Alastair Borthwick was born in 1913 in Troon, Ayrshire. At the age of 11, he relocated to Glasgow to pursue his studies. His desire for adventure led him to quit school when he was only aged 16. Subsequently, he worked at the Evening Times as a copytaker before moving onto the Glasgow Weekly Herald.
His Role in World War II and the Warfront
Since Borthwick had spent a lot of time in Scotland, he had familiarized himself with the Scottish Highlands. Therefore, he ended up signing up as a soldier in World War II, where he rose up to the rank of Captain. Additionally, he also served in various battalions in Western Europe and North Africa. His diligence in the army was recognized when he was promoted to the rank of second lieutenant and lance corporal in 1941.
Borthwick’s Role at the Glasgow Weekly Herald
At that particular time, there was massive unemployment in Scotland. As a result, the media did not have enough journalists, which prompted them to assign several duties to a few workers. For instance, some of the roles that Alastair Borthwick performed at the Glasgow Weekly Herald were responding to reader questions, editing film content and reporting various news events from across the nation.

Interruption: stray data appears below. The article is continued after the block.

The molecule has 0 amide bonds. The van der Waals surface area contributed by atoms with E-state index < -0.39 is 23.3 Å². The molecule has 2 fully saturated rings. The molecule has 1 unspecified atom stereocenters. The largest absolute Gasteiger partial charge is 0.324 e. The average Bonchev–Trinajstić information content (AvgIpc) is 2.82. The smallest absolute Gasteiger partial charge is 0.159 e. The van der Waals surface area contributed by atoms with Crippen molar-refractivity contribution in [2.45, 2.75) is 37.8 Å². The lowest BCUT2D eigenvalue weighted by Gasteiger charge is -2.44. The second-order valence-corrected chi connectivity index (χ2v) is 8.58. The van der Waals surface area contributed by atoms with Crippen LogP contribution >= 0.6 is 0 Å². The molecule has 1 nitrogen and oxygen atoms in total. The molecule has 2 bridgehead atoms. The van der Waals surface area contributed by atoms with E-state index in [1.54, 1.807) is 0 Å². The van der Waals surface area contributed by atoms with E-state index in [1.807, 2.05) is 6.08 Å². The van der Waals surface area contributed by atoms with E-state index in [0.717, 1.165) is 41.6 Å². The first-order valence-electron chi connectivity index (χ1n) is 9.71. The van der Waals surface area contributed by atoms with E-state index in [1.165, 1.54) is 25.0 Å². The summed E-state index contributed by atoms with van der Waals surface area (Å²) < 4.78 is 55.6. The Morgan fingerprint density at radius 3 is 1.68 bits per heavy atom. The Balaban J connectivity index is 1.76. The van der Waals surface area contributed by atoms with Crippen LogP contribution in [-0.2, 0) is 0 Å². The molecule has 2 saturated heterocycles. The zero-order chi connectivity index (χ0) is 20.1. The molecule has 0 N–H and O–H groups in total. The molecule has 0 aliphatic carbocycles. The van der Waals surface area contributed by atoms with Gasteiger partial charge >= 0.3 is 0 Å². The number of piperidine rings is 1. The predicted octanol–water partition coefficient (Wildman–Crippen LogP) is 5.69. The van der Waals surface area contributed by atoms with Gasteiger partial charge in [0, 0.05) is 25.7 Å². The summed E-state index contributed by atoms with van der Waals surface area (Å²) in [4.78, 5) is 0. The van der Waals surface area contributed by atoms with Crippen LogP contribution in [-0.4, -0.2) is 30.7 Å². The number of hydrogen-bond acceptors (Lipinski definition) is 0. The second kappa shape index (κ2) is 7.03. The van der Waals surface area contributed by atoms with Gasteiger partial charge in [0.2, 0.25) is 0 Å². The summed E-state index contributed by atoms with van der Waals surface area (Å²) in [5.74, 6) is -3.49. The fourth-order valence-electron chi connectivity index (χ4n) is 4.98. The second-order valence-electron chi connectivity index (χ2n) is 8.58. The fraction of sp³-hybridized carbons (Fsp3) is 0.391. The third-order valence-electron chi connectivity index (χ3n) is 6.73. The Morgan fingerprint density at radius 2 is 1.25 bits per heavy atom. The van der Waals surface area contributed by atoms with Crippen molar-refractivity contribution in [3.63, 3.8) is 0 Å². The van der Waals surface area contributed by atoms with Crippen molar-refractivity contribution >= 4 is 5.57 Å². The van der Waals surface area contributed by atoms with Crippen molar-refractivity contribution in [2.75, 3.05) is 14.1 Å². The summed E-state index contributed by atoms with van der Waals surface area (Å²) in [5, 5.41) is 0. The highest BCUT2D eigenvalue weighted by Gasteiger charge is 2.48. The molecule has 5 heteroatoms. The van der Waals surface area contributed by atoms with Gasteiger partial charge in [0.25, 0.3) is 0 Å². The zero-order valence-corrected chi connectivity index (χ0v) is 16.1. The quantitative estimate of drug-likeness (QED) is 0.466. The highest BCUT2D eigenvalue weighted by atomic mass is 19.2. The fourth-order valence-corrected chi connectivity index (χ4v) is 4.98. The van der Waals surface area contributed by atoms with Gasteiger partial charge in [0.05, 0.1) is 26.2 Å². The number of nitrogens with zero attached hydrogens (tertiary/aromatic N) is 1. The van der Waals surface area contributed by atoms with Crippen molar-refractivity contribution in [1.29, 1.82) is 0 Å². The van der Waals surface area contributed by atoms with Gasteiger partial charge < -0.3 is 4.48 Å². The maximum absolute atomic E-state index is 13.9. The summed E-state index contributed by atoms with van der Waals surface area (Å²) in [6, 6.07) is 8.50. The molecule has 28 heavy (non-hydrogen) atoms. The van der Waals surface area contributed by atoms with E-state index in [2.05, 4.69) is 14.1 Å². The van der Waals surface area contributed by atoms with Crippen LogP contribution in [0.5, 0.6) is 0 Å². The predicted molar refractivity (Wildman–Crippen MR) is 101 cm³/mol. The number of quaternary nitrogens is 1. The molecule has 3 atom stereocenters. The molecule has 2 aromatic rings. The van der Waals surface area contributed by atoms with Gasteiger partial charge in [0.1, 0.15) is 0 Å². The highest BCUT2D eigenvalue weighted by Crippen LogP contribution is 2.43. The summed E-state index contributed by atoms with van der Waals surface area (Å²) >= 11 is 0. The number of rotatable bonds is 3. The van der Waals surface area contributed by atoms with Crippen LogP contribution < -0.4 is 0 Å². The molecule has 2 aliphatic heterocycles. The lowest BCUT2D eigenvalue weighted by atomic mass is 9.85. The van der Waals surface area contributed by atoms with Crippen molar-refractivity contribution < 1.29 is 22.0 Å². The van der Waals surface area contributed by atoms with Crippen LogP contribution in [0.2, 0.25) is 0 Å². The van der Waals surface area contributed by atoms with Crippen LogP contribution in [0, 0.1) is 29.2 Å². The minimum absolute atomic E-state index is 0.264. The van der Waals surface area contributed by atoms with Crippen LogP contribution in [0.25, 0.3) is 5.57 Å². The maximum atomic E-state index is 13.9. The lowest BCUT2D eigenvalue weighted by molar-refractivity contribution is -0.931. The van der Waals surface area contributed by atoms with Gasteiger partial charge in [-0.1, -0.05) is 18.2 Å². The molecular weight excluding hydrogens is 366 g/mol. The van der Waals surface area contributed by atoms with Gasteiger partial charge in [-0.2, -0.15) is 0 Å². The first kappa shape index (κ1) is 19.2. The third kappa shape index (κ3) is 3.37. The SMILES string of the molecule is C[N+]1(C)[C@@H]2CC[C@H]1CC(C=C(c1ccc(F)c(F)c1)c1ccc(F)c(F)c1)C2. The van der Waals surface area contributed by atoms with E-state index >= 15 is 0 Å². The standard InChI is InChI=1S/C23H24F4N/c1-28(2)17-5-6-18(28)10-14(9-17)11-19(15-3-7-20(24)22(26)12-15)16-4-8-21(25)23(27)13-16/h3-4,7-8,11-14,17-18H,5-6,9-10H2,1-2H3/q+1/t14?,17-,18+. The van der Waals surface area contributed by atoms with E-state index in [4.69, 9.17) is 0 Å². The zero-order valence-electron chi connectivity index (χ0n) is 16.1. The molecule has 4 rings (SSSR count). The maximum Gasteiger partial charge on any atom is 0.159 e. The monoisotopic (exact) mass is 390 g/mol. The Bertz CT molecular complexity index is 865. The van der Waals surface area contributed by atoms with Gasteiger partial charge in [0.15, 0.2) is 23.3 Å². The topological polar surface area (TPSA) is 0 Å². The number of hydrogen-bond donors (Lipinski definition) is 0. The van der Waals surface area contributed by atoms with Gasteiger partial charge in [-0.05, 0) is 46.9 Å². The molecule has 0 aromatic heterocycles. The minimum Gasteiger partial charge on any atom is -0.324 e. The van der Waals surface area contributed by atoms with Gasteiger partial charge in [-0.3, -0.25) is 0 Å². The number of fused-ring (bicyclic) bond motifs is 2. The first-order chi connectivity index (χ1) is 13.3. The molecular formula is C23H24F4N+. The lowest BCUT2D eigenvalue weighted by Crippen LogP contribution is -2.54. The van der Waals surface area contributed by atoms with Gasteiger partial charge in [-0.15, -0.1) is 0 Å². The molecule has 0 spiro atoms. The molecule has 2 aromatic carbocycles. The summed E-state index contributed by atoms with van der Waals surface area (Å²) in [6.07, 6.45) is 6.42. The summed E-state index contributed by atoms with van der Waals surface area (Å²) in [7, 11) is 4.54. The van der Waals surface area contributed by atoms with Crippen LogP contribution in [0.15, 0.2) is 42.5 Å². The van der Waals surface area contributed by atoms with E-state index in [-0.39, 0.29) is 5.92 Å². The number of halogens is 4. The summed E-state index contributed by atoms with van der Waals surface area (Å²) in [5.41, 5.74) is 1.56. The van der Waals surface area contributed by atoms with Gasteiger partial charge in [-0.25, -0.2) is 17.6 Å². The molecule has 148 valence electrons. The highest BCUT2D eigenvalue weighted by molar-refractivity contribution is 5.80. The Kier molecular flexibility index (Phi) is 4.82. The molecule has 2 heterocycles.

Alastair Borthwick’s notable publications
Alastair Borthwick in among early journalists who also perfected the art of writing. He is attributed to have come up with a new style of writing that mesmerized many. He perfected the art of writing and came up with publications such as Always a Little further, a novel he published in 1939. He went ahead to give a detailed explanation of his life in the Scottish highlands while he was still a young man. He reminisced of the days they spent time mountaineering and leading carefree lives.
The Final Word
Alastair Borthwick passed on in 2003, having led a rich and fulfilling life. He will be remembered for his relentlessness in the journalism fraternity and various media houses such as the Glasgow Weekly Herald and BBC. Most importantly, his award-winning novel, Always a Little Further will always remain eked in the minds of many literature enthusiasts.